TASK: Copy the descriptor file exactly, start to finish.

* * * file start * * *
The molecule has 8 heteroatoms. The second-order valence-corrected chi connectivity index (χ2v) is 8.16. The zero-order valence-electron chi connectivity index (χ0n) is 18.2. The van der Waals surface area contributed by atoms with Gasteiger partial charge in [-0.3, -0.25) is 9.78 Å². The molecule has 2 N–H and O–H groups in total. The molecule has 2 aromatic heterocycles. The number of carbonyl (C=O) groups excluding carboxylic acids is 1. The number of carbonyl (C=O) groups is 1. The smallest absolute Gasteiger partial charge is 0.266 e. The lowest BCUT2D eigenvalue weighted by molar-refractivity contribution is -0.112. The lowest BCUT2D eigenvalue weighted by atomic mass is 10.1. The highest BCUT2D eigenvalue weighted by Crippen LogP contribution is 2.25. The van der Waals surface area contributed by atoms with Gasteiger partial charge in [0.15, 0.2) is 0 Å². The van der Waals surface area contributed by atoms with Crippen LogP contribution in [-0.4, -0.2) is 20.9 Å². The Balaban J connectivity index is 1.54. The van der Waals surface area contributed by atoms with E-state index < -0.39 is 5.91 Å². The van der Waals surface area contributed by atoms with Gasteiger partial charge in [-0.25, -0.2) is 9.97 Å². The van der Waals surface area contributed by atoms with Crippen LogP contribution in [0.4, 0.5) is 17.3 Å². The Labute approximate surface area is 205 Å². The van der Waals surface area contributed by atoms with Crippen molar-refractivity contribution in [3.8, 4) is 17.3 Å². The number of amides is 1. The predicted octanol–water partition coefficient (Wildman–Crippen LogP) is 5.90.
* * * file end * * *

The molecule has 8 heteroatoms. The second-order valence-corrected chi connectivity index (χ2v) is 8.16. The zero-order valence-electron chi connectivity index (χ0n) is 18.2. The van der Waals surface area contributed by atoms with Gasteiger partial charge in [-0.3, -0.25) is 9.78 Å². The molecule has 2 N–H and O–H groups in total. The molecule has 2 aromatic heterocycles. The number of carbonyl (C=O) groups excluding carboxylic acids is 1. The number of carbonyl (C=O) groups is 1. The smallest absolute Gasteiger partial charge is 0.266 e. The lowest BCUT2D eigenvalue weighted by molar-refractivity contribution is -0.112. The lowest BCUT2D eigenvalue weighted by atomic mass is 10.1. The highest BCUT2D eigenvalue weighted by Crippen LogP contribution is 2.25. The van der Waals surface area contributed by atoms with Gasteiger partial charge in [0.15, 0.2) is 0 Å². The van der Waals surface area contributed by atoms with Crippen LogP contribution in [-0.4, -0.2) is 20.9 Å². The Balaban J connectivity index is 1.54. The van der Waals surface area contributed by atoms with E-state index < -0.39 is 5.91 Å². The van der Waals surface area contributed by atoms with Gasteiger partial charge in [-0.25, -0.2) is 9.97 Å². The van der Waals surface area contributed by atoms with Crippen LogP contribution in [0.4, 0.5) is 17.3 Å². The Labute approximate surface area is 205 Å². The van der Waals surface area contributed by atoms with Crippen molar-refractivity contribution in [3.8, 4) is 17.3 Å². The number of amides is 1. The predicted octanol–water partition coefficient (Wildman–Crippen LogP) is 5.90.